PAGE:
Murray actually offers one simple truth, one tautology, and two opinions (one somewhat legitimate, one not). The one (very) simple truth is that â€œability varies,â€ by which Murray means intelligence, or I.Q. All reasonable people acknowledge this; the question is how it varies, and what that variance means. The tautology is that â€œhalf of the children are below average,â€ an odd statement to offer as evidence in support of Murrayâ€™s main subject: educability, which is an absolute quality â€” not, like below-averageness, a relative one. Basically, Murray believes that (coincidentally!) half of all children are more or less uneducable in the traditional sense and thus need to be identified as such via mandatory first grade I.Q. testing so they can be shunted off into vocational education programs for their own good.
Murray thinks that 10 to 20 percent of students have the ability to do college work.
Among the many problems with this line of reasoning is the fact that roughly 35 percent â€” not 10 percent â€” of young adults actually do earn bachelorâ€™s degrees. But Murray simply explains this away as prima facie evidence that academic standards in higher education are too low. Real Education is shot through with this kind of circular reasoning; once you decide that variance in cognitive ability = pervasive uneducability, everything else falls in line.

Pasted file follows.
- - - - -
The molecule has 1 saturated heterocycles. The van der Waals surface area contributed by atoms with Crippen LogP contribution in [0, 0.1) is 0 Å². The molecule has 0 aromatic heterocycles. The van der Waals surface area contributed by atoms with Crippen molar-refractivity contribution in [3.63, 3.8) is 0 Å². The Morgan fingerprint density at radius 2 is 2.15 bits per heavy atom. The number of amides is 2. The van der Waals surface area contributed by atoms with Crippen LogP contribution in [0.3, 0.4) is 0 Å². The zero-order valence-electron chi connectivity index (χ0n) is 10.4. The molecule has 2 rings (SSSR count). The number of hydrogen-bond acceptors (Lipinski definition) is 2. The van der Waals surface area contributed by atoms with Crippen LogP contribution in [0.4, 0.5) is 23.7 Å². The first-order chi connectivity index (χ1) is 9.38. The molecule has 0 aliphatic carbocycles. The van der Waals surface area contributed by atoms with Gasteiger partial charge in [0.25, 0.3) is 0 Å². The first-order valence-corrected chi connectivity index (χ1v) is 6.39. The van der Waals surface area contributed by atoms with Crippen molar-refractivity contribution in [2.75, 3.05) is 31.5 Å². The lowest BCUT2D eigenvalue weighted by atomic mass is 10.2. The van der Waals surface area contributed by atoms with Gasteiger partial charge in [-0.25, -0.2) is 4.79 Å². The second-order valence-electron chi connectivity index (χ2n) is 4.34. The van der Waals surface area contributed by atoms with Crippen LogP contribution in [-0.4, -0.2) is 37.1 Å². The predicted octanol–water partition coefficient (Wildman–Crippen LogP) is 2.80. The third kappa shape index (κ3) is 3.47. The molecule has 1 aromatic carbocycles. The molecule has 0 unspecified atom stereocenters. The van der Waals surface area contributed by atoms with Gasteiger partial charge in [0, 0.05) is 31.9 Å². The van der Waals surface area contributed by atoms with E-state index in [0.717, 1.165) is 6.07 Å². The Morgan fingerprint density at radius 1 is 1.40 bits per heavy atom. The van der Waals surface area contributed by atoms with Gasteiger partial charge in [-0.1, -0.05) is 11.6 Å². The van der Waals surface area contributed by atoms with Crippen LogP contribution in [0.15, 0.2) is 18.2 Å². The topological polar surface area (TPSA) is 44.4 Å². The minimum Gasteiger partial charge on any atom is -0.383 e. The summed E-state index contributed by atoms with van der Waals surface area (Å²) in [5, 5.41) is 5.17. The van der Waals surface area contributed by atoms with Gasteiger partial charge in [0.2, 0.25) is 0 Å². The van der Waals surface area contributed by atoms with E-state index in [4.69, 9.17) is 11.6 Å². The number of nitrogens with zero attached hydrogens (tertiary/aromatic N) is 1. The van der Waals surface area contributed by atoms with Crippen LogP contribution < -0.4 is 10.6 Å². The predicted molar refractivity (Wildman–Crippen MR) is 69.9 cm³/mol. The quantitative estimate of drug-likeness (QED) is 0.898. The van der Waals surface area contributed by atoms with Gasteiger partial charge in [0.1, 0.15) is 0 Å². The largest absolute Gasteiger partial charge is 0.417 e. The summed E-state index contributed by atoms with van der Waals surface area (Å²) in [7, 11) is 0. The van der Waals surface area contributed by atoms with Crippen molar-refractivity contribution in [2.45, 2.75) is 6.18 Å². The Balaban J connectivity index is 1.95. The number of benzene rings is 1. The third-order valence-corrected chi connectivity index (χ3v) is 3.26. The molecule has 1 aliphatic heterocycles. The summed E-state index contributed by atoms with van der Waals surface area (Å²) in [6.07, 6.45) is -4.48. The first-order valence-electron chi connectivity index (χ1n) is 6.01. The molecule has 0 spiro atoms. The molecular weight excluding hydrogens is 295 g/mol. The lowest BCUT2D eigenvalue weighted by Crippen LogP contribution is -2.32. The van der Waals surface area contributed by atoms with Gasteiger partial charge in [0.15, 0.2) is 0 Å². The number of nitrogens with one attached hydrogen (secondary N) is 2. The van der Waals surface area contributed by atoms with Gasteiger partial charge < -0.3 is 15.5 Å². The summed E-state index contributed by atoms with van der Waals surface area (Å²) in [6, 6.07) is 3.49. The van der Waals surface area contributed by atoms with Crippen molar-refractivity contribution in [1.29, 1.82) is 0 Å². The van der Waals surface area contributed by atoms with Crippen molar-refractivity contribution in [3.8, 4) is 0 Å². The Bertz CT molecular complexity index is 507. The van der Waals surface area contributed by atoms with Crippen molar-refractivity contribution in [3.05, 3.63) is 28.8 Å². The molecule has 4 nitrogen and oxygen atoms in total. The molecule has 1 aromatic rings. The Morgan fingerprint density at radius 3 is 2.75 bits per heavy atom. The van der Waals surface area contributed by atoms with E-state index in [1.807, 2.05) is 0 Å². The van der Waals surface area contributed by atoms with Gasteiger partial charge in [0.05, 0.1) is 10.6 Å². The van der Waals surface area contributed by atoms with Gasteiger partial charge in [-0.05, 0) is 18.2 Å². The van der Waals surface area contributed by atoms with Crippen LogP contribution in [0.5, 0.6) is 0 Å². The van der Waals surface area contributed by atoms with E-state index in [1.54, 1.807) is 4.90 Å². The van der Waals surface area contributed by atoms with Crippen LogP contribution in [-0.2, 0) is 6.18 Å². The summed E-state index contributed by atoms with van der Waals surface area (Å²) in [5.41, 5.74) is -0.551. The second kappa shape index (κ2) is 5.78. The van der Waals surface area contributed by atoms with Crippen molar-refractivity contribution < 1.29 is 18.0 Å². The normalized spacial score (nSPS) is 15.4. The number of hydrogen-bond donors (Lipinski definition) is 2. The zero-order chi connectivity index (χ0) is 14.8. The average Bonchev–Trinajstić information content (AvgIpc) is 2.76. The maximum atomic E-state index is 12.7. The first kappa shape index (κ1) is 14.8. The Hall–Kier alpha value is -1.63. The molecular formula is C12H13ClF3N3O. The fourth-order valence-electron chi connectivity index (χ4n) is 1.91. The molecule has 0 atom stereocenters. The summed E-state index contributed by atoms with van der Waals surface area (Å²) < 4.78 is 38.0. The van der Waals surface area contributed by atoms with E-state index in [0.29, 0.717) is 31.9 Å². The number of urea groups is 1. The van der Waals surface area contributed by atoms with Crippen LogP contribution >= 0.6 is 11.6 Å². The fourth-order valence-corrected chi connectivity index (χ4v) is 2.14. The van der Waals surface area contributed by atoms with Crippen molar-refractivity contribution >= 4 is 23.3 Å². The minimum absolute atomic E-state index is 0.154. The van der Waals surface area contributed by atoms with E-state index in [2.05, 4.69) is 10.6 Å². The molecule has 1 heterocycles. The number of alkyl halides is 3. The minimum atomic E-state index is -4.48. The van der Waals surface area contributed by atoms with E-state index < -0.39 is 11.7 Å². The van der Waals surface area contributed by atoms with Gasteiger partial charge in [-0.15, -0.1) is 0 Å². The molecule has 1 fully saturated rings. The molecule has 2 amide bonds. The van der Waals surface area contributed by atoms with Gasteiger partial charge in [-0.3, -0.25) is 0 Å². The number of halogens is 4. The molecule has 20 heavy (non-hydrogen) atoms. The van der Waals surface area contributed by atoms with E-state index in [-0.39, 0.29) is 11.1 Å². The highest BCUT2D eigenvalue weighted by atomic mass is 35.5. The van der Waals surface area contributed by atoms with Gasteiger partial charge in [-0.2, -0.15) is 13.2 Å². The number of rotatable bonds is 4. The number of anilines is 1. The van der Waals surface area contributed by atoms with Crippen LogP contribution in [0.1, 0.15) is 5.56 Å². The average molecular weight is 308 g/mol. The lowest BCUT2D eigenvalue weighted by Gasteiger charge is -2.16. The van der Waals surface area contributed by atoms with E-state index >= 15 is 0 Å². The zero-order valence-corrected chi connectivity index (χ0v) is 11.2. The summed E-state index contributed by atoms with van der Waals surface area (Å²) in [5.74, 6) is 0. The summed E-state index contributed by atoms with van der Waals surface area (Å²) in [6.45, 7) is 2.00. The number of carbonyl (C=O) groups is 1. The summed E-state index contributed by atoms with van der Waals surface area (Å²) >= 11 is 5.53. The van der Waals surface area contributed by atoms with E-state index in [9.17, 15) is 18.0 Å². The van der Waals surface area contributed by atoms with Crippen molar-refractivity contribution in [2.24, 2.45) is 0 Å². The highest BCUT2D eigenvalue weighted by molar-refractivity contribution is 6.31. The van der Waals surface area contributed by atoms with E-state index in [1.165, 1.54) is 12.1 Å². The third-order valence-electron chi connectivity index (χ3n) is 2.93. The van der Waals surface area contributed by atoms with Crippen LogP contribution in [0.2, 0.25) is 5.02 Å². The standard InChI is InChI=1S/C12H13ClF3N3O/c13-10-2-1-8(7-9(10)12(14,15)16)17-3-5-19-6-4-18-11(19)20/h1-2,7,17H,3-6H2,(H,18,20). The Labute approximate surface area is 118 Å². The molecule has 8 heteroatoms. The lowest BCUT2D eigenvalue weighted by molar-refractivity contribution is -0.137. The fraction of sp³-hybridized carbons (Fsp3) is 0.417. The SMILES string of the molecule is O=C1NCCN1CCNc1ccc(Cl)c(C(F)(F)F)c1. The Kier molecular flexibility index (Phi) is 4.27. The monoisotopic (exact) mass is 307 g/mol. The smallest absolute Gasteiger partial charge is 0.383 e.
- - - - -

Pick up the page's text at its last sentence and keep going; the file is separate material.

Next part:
Murray argues that innate ability is destiny: Good schooling doesn’t help; by implication, bad schooling doesn’t hurt. One third of all children are â€œjust not smart enough to become literate or numerate in more than a rudimentary sense,â€ he writes.
If every child received a first-class education, then we’d know how many are incapable of learning. That day has not arrived.